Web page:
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Donald W. Northfelt, MD, MS, FACP, discusses the progress made with CDK4/6 inhibitors in the treatment of patients with ER-expressing breast cancer and pivotal trials that have moved the needle forward.
CDK4/6 inhibitors have clinically significant value in the treatment of patients with metastatic estrogen receptor (ER)–positive breast cancer, according to Donald W. Northfelt, MD, MS, who added that lessons learned from the phase 3 monarchE (NCT03155997) and RxPONDER (NCT012720337) trials have shed necessary light on which patients will benefit most from certain adjuvant approaches.
Data from monarchE showed that the CDK4/6 inhibitor abemaciclib (Verzenio), when paired with standard adjuvant endocrine therapy, led to a significant improvement in invasive disease-free survival (iDFS; HR, 0.713; 95% CI, 0.58-0.87; P = .0009) and distant recurrence-free survival (HR, 0.687; 95% CI, 0.55-0.86; P = .0009) vs endocrine therapy alone in patients with high-risk, ER-positive disease.1
“Specific criteria were used in the study to define women as high risk, so it’s important to look at those criteria to know that you’re identifying someone who truly falls within that group and that the addition of abemaciclib [will be] beneficial,” noted Northfelt.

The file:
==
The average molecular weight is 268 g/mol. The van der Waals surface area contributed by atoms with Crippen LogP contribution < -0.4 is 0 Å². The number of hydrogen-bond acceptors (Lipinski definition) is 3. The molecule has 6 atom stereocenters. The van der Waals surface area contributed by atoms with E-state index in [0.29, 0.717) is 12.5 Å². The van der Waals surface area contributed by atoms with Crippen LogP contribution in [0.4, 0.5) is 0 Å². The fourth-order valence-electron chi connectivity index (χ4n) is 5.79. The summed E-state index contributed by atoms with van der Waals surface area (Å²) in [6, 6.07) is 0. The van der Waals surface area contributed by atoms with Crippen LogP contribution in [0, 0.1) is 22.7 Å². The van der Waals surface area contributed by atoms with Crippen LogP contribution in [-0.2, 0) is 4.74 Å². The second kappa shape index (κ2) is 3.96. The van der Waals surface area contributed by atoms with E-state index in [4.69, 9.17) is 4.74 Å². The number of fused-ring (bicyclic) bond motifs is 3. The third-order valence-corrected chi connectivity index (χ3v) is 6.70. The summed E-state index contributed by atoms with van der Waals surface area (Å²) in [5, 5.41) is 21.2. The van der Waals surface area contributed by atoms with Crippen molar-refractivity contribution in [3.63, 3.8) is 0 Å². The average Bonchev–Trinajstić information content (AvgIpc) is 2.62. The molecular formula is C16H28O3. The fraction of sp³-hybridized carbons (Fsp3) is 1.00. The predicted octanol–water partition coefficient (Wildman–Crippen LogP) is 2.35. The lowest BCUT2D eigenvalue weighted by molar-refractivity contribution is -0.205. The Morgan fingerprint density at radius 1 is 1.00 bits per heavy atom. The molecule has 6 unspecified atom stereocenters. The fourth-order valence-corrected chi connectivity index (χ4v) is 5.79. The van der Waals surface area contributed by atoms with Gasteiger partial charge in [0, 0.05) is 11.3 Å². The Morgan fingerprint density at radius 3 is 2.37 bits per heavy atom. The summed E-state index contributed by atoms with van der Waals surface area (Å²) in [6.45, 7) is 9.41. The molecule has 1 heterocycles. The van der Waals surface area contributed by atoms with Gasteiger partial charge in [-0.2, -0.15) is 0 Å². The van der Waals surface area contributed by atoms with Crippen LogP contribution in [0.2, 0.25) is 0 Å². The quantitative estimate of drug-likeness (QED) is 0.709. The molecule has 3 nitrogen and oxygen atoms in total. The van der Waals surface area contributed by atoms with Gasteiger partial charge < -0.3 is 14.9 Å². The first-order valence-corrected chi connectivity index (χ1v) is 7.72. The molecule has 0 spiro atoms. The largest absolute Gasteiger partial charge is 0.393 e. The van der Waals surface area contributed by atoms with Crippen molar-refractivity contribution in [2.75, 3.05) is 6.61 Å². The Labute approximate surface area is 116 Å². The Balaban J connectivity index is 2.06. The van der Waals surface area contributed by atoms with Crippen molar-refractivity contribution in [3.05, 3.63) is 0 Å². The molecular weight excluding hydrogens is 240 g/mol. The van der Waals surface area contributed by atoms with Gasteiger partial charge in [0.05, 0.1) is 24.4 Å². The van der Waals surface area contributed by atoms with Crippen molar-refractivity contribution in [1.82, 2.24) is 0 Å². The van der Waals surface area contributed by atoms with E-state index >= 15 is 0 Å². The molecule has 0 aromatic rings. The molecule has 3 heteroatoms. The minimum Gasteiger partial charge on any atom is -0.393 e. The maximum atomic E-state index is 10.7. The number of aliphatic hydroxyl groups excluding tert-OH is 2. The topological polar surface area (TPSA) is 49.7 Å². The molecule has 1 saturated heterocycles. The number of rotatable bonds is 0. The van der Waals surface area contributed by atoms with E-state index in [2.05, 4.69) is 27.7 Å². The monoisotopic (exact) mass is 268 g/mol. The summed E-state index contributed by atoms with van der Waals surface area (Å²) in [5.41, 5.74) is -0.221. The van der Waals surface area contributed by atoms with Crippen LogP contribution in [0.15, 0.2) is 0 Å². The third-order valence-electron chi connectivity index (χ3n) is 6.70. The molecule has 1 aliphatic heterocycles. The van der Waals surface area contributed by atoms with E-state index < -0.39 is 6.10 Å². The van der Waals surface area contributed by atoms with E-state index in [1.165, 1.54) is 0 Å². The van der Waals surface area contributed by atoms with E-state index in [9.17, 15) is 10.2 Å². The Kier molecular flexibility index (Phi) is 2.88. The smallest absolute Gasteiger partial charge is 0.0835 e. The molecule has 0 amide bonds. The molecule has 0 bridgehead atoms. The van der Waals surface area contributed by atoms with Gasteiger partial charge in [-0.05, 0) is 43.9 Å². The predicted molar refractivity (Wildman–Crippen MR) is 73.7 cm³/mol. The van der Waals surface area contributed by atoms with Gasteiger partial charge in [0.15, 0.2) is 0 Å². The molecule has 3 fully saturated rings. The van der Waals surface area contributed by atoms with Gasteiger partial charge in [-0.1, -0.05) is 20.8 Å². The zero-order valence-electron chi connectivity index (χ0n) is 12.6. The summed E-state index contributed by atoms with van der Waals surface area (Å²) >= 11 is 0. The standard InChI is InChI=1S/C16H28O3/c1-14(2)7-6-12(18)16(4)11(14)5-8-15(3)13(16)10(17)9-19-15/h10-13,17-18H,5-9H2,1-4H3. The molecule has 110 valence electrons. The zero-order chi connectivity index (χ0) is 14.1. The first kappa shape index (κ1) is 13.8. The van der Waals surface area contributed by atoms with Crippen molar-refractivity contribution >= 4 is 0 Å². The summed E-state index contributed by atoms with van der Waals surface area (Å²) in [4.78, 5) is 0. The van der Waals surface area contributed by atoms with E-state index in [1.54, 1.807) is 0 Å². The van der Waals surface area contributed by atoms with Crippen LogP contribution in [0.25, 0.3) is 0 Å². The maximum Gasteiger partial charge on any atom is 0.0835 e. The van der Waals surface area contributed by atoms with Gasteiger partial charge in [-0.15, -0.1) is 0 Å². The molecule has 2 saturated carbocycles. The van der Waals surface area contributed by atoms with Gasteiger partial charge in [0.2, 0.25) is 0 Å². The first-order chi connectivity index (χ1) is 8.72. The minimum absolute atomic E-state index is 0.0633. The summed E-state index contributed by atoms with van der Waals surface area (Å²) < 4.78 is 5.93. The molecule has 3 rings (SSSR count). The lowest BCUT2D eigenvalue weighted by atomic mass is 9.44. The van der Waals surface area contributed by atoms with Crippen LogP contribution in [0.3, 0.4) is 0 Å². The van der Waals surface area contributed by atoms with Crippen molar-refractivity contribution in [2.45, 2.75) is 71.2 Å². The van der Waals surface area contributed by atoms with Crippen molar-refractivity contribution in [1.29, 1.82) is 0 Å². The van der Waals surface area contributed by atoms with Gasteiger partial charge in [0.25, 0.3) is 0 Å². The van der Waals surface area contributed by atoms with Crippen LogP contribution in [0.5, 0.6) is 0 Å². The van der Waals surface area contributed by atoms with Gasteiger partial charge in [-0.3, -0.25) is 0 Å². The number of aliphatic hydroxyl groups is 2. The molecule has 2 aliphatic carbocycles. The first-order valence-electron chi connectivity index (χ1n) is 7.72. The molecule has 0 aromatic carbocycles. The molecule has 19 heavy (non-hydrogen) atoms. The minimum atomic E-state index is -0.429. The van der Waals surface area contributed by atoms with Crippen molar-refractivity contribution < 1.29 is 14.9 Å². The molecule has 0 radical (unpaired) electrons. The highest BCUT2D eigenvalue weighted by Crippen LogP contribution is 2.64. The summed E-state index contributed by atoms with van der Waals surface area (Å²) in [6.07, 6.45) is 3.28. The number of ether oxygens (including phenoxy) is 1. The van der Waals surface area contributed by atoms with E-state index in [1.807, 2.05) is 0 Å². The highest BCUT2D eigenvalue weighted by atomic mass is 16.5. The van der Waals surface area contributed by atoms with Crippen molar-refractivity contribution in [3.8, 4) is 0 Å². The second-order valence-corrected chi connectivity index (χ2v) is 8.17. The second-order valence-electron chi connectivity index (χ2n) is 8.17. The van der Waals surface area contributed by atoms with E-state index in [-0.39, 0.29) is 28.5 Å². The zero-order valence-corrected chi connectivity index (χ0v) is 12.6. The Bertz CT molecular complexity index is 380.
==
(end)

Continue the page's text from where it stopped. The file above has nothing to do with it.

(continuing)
Additionally, data from a prespecified interim analysis of RxPONDER showed that although the addition of chemotherapy to endocrine therapy resulted in an improved 5-year iDFS of 94.2% vs 89.0% with endocrine therapy alone in premenopausal patients, these rates were 91.6% vs 91.9%, respectively, in postmenopausal women with an Oncotype recurrence score between 0 and 25 (adjusted HR, 0.97; 95% CI, 0.78-1.22; P = .82).2
“The RxPONDER results demonstrated that within an intermediate range of Oncotype DX recurrence score, there was no added value with adjuvant chemotherapy,” added Northfelt. “This information can be used to spare a significant number of women from the harm of chemotherapy with the confidence that their antiestrogen-driven therapy will be sufficient to protect them from relapse.”
In an interview with OncLive® during a 2020 Institutional Perspectives in Cancer webinar on breast cancer, Northfelt, a professor of medicine and associate medical director of the breast clinic at the Mayo Clinic in Arizona, discussed the progress made with CDK4/6 inhibitors in the treatment of patients with ER-expressing breast cancer and pivotal trials that have moved the needle forward.